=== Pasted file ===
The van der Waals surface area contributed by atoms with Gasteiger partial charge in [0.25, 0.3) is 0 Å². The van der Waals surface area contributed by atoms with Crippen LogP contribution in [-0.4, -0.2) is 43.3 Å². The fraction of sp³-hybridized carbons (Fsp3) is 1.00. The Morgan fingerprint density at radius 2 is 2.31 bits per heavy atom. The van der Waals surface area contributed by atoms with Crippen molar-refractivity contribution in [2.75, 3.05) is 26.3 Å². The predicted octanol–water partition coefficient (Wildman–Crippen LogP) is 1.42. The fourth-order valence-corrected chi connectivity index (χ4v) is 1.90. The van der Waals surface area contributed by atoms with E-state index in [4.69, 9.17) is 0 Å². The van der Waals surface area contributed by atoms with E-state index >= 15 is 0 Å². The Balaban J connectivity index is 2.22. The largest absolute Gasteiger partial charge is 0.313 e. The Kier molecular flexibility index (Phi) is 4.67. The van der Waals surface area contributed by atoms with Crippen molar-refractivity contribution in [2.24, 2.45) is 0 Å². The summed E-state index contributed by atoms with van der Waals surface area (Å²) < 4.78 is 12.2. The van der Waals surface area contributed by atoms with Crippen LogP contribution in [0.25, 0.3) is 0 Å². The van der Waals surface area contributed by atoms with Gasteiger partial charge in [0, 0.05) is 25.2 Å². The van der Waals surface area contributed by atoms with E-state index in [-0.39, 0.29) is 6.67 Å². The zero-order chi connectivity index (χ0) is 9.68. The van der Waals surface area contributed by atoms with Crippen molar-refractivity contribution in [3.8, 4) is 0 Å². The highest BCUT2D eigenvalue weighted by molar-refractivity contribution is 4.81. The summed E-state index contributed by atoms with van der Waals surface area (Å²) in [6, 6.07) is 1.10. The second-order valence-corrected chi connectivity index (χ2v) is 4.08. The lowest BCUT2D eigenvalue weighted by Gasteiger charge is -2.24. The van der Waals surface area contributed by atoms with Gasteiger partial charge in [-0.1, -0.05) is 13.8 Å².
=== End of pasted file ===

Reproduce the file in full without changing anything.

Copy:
The van der Waals surface area contributed by atoms with Gasteiger partial charge in [0.25, 0.3) is 0 Å². The van der Waals surface area contributed by atoms with Crippen LogP contribution in [-0.4, -0.2) is 43.3 Å². The fraction of sp³-hybridized carbons (Fsp3) is 1.00. The Morgan fingerprint density at radius 2 is 2.31 bits per heavy atom. The van der Waals surface area contributed by atoms with Crippen molar-refractivity contribution in [2.75, 3.05) is 26.3 Å². The predicted octanol–water partition coefficient (Wildman–Crippen LogP) is 1.42. The fourth-order valence-corrected chi connectivity index (χ4v) is 1.90. The van der Waals surface area contributed by atoms with E-state index in [4.69, 9.17) is 0 Å². The van der Waals surface area contributed by atoms with E-state index >= 15 is 0 Å². The Balaban J connectivity index is 2.22. The largest absolute Gasteiger partial charge is 0.313 e. The Kier molecular flexibility index (Phi) is 4.67. The van der Waals surface area contributed by atoms with Crippen molar-refractivity contribution in [2.24, 2.45) is 0 Å². The summed E-state index contributed by atoms with van der Waals surface area (Å²) < 4.78 is 12.2. The van der Waals surface area contributed by atoms with Crippen LogP contribution in [0.25, 0.3) is 0 Å². The van der Waals surface area contributed by atoms with Gasteiger partial charge in [0, 0.05) is 25.2 Å². The van der Waals surface area contributed by atoms with E-state index in [-0.39, 0.29) is 6.67 Å². The zero-order chi connectivity index (χ0) is 9.68. The van der Waals surface area contributed by atoms with Crippen molar-refractivity contribution in [3.8, 4) is 0 Å². The highest BCUT2D eigenvalue weighted by molar-refractivity contribution is 4.81. The summed E-state index contributed by atoms with van der Waals surface area (Å²) in [6, 6.07) is 1.10. The second-order valence-corrected chi connectivity index (χ2v) is 4.08. The lowest BCUT2D eigenvalue weighted by Gasteiger charge is -2.24. The van der Waals surface area contributed by atoms with Gasteiger partial charge in [-0.1, -0.05) is 13.8 Å².